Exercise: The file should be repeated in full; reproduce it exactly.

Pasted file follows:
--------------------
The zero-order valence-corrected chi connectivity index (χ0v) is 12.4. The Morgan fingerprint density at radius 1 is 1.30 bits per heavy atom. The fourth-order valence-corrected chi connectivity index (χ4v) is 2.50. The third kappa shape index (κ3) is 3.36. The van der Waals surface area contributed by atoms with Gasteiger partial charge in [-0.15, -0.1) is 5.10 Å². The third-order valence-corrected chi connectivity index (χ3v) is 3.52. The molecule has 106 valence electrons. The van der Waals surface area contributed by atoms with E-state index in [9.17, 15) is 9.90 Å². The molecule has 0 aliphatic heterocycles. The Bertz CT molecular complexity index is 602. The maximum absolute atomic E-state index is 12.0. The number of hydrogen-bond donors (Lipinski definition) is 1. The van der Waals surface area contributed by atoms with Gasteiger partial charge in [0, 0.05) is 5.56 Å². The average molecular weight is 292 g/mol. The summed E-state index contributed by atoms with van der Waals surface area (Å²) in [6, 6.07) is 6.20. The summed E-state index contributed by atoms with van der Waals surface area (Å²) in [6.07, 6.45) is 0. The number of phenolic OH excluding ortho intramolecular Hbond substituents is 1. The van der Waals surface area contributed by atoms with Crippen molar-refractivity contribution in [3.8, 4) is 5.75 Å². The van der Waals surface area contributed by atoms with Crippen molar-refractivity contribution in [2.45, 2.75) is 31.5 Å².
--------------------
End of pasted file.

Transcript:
The zero-order valence-corrected chi connectivity index (χ0v) is 12.4. The Morgan fingerprint density at radius 1 is 1.30 bits per heavy atom. The fourth-order valence-corrected chi connectivity index (χ4v) is 2.50. The third kappa shape index (κ3) is 3.36. The van der Waals surface area contributed by atoms with Gasteiger partial charge in [-0.15, -0.1) is 5.10 Å². The third-order valence-corrected chi connectivity index (χ3v) is 3.52. The molecule has 106 valence electrons. The van der Waals surface area contributed by atoms with E-state index in [9.17, 15) is 9.90 Å². The molecule has 0 aliphatic heterocycles. The Bertz CT molecular complexity index is 602. The maximum absolute atomic E-state index is 12.0. The number of hydrogen-bond donors (Lipinski definition) is 1. The van der Waals surface area contributed by atoms with Gasteiger partial charge in [0, 0.05) is 5.56 Å². The average molecular weight is 292 g/mol. The summed E-state index contributed by atoms with van der Waals surface area (Å²) in [6, 6.07) is 6.20. The summed E-state index contributed by atoms with van der Waals surface area (Å²) in [6.07, 6.45) is 0. The number of phenolic OH excluding ortho intramolecular Hbond substituents is 1. The van der Waals surface area contributed by atoms with Crippen molar-refractivity contribution in [3.8, 4) is 5.75 Å². The van der Waals surface area contributed by atoms with Crippen molar-refractivity contribution in [2.45, 2.75) is 31.5 Å².